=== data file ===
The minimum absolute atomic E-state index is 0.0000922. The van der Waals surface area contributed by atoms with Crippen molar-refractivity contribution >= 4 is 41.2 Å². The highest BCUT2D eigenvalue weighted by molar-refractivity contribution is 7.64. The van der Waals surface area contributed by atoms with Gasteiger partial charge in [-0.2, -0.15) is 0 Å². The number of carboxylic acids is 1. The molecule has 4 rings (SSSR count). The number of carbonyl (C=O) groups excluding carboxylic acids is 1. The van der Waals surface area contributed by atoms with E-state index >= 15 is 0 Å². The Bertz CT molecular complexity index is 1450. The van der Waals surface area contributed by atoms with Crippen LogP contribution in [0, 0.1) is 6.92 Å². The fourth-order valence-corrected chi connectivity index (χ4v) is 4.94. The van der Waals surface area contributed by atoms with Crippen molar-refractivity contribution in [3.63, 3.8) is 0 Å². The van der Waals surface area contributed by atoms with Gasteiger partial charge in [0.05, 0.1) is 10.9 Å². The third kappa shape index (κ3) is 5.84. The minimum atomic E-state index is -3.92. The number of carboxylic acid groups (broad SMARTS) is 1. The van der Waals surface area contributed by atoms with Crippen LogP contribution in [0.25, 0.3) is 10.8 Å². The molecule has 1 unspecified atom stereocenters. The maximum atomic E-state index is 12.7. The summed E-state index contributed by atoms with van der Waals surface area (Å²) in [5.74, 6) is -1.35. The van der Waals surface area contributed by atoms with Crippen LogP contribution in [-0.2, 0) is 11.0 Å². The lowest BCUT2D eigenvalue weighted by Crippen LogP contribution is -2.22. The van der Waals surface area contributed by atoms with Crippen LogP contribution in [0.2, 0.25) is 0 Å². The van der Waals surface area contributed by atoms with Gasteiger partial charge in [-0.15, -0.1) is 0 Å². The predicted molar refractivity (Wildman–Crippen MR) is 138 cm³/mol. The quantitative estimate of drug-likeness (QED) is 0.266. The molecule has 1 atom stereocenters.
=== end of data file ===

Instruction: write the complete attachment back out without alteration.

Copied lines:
The minimum absolute atomic E-state index is 0.0000922. The van der Waals surface area contributed by atoms with Crippen molar-refractivity contribution >= 4 is 41.2 Å². The highest BCUT2D eigenvalue weighted by molar-refractivity contribution is 7.64. The van der Waals surface area contributed by atoms with Gasteiger partial charge in [-0.2, -0.15) is 0 Å². The number of carboxylic acids is 1. The molecule has 4 rings (SSSR count). The number of carbonyl (C=O) groups excluding carboxylic acids is 1. The van der Waals surface area contributed by atoms with E-state index >= 15 is 0 Å². The Bertz CT molecular complexity index is 1450. The van der Waals surface area contributed by atoms with Crippen LogP contribution in [0, 0.1) is 6.92 Å². The fourth-order valence-corrected chi connectivity index (χ4v) is 4.94. The van der Waals surface area contributed by atoms with Crippen molar-refractivity contribution in [3.63, 3.8) is 0 Å². The van der Waals surface area contributed by atoms with Gasteiger partial charge in [0.05, 0.1) is 10.9 Å². The third kappa shape index (κ3) is 5.84. The minimum atomic E-state index is -3.92. The number of carboxylic acid groups (broad SMARTS) is 1. The van der Waals surface area contributed by atoms with Crippen LogP contribution in [0.25, 0.3) is 10.8 Å². The molecule has 1 unspecified atom stereocenters. The maximum atomic E-state index is 12.7. The summed E-state index contributed by atoms with van der Waals surface area (Å²) in [5.74, 6) is -1.35. The van der Waals surface area contributed by atoms with Crippen LogP contribution in [-0.2, 0) is 11.0 Å². The lowest BCUT2D eigenvalue weighted by Crippen LogP contribution is -2.22. The van der Waals surface area contributed by atoms with Crippen LogP contribution in [0.2, 0.25) is 0 Å². The van der Waals surface area contributed by atoms with Gasteiger partial charge in [-0.15, -0.1) is 0 Å². The predicted molar refractivity (Wildman–Crippen MR) is 138 cm³/mol. The quantitative estimate of drug-likeness (QED) is 0.266. The molecule has 1 atom stereocenters.